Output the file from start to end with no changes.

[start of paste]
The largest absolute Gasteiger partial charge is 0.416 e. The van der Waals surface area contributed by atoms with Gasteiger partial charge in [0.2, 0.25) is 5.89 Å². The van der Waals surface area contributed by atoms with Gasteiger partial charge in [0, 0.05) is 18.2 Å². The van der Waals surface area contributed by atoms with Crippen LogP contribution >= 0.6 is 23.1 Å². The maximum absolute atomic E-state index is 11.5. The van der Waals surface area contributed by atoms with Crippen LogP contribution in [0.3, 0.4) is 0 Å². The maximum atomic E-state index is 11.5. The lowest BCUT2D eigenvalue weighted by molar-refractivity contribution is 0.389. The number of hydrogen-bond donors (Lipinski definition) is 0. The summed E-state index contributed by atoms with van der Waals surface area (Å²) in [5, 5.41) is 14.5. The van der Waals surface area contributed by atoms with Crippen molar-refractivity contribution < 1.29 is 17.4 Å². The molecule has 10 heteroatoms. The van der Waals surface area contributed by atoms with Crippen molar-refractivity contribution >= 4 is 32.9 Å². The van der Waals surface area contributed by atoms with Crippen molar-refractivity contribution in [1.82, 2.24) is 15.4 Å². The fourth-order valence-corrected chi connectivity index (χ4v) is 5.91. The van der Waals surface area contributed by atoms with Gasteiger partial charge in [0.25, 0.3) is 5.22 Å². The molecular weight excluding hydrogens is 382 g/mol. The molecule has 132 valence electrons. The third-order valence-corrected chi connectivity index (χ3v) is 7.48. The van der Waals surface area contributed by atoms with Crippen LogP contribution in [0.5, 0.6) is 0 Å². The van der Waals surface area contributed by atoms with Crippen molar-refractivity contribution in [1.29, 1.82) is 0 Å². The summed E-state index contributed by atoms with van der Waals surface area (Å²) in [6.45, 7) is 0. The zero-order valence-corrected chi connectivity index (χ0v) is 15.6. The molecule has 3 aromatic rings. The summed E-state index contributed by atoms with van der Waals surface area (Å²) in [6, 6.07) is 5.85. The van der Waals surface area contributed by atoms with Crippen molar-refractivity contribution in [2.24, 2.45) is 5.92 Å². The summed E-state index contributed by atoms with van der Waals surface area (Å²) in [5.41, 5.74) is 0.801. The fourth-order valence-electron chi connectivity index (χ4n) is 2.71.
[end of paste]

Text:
The largest absolute Gasteiger partial charge is 0.416 e. The van der Waals surface area contributed by atoms with Gasteiger partial charge in [0.2, 0.25) is 5.89 Å². The van der Waals surface area contributed by atoms with Gasteiger partial charge in [0, 0.05) is 18.2 Å². The van der Waals surface area contributed by atoms with Crippen LogP contribution >= 0.6 is 23.1 Å². The maximum absolute atomic E-state index is 11.5. The van der Waals surface area contributed by atoms with Crippen LogP contribution in [0.3, 0.4) is 0 Å². The maximum atomic E-state index is 11.5. The lowest BCUT2D eigenvalue weighted by molar-refractivity contribution is 0.389. The number of hydrogen-bond donors (Lipinski definition) is 0. The summed E-state index contributed by atoms with van der Waals surface area (Å²) in [5, 5.41) is 14.5. The van der Waals surface area contributed by atoms with Crippen molar-refractivity contribution < 1.29 is 17.4 Å². The molecule has 10 heteroatoms. The van der Waals surface area contributed by atoms with Crippen molar-refractivity contribution >= 4 is 32.9 Å². The van der Waals surface area contributed by atoms with Crippen molar-refractivity contribution in [1.82, 2.24) is 15.4 Å². The fourth-order valence-corrected chi connectivity index (χ4v) is 5.91. The van der Waals surface area contributed by atoms with Gasteiger partial charge in [0.25, 0.3) is 5.22 Å². The molecular weight excluding hydrogens is 382 g/mol. The molecule has 132 valence electrons. The third-order valence-corrected chi connectivity index (χ3v) is 7.48. The van der Waals surface area contributed by atoms with Crippen LogP contribution in [0.5, 0.6) is 0 Å². The van der Waals surface area contributed by atoms with Crippen molar-refractivity contribution in [1.29, 1.82) is 0 Å². The summed E-state index contributed by atoms with van der Waals surface area (Å²) in [6.45, 7) is 0. The zero-order valence-corrected chi connectivity index (χ0v) is 15.6. The molecule has 3 aromatic rings. The summed E-state index contributed by atoms with van der Waals surface area (Å²) in [6, 6.07) is 5.85. The van der Waals surface area contributed by atoms with Crippen molar-refractivity contribution in [2.24, 2.45) is 5.92 Å². The summed E-state index contributed by atoms with van der Waals surface area (Å²) in [5.41, 5.74) is 0.801. The fourth-order valence-electron chi connectivity index (χ4n) is 2.71.